Slaves were present and a part of daily activities on Monticello. One of these known enslaved individuals was Sally Hemings. You can learn more about her and the relationship she had with Thomas Jefferson by watch a video online and through exploring a moving exhibit at Monticello.
The Slavery of Monticello Tours is an outdoor walking tour that we took advantage of during our time visiting the UNESCO World heritage site. The tour is included with all ticket purchases and I highly recommend it. Of course, weather permitting.
Finally, we explored the gardens and listened in on the Garden and Grounds Tour , which is another outdoor waking tour of the gardens and grounds of Monticello. This tour is offered a couple of times a day and begins at the fish holding pond with tour hours posted here.
Poppies in Bloom
Views of the Lower Garden
The Walk to The Family Cemetery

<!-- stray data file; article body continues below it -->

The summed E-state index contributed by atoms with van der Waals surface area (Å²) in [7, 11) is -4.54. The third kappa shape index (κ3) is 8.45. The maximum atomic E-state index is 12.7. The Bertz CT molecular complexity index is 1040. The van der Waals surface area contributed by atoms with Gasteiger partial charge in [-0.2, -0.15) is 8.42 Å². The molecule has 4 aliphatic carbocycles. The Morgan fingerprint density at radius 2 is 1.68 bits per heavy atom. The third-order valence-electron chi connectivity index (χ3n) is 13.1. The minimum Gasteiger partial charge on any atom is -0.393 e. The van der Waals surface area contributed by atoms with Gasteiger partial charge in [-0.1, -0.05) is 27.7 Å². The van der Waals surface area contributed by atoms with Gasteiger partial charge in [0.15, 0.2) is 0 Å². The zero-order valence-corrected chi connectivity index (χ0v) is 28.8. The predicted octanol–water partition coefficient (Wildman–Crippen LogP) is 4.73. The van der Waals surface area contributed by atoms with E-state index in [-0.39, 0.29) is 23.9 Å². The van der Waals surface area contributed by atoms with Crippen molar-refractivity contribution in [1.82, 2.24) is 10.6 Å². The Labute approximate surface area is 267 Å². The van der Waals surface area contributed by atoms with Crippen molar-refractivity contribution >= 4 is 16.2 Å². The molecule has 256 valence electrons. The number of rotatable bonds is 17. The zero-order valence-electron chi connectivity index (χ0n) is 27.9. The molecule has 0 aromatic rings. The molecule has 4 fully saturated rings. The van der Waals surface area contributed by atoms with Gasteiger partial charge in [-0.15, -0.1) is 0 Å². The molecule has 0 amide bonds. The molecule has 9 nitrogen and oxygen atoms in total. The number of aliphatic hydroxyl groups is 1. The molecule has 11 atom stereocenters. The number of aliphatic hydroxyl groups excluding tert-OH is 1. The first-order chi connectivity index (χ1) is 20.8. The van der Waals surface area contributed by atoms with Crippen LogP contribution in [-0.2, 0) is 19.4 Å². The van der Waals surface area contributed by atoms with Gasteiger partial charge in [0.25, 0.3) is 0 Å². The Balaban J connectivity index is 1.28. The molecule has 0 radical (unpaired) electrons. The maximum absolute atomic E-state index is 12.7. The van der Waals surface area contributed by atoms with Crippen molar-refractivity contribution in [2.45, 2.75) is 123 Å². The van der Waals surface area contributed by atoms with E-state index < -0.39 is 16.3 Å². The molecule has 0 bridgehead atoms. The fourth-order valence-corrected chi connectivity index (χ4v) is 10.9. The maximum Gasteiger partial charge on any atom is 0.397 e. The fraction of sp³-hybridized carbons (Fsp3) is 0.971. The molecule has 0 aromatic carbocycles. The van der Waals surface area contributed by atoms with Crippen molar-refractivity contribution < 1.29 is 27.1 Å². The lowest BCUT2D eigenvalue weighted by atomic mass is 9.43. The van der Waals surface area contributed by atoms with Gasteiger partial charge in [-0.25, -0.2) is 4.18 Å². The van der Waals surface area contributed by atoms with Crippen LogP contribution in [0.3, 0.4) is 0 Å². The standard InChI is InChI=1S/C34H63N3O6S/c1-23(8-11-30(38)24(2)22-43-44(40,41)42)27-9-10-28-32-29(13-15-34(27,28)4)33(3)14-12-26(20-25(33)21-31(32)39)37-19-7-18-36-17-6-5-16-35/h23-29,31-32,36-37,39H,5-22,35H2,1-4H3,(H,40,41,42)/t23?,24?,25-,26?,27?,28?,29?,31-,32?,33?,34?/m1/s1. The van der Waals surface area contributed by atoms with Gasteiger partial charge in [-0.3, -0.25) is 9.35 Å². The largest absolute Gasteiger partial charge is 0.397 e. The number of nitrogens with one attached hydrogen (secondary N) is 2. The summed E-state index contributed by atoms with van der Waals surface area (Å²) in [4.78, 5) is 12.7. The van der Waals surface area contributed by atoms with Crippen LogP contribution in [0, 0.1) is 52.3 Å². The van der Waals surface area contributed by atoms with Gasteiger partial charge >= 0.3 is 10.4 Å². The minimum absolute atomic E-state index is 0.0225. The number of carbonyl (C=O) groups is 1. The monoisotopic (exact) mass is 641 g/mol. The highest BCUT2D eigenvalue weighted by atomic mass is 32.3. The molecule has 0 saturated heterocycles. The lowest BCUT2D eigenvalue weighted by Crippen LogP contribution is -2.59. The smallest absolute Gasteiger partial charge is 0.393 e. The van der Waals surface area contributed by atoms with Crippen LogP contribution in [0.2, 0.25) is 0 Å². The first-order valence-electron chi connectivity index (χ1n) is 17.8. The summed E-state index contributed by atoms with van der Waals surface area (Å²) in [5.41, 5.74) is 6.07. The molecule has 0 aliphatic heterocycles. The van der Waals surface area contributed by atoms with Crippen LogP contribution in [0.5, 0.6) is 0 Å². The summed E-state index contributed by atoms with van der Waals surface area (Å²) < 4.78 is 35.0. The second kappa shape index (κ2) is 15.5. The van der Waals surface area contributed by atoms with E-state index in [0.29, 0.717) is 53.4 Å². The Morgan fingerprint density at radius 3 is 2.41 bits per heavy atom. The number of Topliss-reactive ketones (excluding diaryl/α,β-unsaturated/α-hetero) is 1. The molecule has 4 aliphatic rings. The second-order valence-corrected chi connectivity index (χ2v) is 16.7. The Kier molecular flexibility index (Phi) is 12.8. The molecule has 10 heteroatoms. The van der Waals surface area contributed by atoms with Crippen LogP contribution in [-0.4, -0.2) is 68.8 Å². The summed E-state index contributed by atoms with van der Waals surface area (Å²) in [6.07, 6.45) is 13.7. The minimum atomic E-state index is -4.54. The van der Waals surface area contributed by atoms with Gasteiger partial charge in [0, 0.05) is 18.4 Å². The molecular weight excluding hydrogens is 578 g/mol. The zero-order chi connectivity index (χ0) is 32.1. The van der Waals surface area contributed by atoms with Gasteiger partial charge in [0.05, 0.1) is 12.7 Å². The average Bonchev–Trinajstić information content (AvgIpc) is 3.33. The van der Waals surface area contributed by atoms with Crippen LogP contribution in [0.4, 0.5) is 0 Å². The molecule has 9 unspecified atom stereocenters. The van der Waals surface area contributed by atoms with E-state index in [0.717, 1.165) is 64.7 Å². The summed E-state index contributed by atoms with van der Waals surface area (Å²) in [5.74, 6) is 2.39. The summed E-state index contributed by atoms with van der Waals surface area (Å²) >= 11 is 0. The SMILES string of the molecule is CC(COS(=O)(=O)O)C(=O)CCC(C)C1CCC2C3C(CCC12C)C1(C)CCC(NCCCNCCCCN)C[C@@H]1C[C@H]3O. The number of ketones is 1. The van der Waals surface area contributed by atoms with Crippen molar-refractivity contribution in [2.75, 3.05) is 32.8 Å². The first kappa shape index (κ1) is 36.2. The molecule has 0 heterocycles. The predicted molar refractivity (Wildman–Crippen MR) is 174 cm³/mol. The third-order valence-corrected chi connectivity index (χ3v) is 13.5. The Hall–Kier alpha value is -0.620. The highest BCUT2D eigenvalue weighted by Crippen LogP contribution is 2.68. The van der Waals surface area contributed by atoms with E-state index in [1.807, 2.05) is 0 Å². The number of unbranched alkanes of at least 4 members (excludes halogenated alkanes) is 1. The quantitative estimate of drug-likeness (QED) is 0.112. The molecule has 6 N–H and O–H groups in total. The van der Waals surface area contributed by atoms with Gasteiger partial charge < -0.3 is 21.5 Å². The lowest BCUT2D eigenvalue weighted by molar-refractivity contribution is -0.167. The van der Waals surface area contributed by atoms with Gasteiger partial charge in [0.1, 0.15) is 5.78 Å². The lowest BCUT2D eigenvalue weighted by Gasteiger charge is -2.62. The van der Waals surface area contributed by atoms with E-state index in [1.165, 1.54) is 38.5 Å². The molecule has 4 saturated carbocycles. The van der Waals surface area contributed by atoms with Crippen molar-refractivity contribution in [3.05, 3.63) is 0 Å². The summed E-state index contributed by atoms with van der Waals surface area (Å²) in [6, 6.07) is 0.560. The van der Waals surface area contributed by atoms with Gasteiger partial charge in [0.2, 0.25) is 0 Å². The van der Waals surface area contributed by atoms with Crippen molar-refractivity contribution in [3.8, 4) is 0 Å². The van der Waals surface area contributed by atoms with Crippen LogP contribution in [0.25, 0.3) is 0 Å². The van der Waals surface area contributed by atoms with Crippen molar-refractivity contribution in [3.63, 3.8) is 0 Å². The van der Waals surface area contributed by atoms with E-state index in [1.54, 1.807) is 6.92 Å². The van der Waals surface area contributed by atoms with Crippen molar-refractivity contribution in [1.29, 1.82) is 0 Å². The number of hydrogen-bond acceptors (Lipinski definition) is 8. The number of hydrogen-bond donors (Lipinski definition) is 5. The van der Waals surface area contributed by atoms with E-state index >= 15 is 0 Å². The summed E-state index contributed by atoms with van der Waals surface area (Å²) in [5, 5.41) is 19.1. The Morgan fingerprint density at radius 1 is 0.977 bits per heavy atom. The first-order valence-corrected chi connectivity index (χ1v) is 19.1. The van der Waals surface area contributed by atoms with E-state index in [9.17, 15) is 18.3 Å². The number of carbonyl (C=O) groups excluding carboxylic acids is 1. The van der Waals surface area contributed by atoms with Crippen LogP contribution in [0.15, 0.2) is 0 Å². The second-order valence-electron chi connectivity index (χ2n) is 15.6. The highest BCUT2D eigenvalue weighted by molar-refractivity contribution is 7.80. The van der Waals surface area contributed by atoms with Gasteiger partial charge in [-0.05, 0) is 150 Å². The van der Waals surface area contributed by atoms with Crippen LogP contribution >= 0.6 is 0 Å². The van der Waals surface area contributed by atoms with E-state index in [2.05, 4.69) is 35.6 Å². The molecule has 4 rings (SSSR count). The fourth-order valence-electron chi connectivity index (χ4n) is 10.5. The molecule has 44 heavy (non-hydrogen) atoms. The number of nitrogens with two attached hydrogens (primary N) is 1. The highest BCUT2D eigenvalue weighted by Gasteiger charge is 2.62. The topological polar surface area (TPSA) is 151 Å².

Mount Vernon Facing The Potomac
This plantation home of the first U.S. President and his wife Martha was built during 1757. Mount Vernon served as the home of George Washington for over four decades. You are able to tour part of the original estate, the gravesites of George and Martha Washington and other family members. In addition, the property includes the Ford Orientation Center and the Donald W. Reynolds Museum and Education Center. Each of these newer additions to the grounds offer the opportunity to learn more about our first President through film, artifacts, galleries, and exploring what life might have been like during this time. Consider having lunch or dinner at The Mount Vernon Inn restaurant, which serves lunch and dinner daily except on Sundays.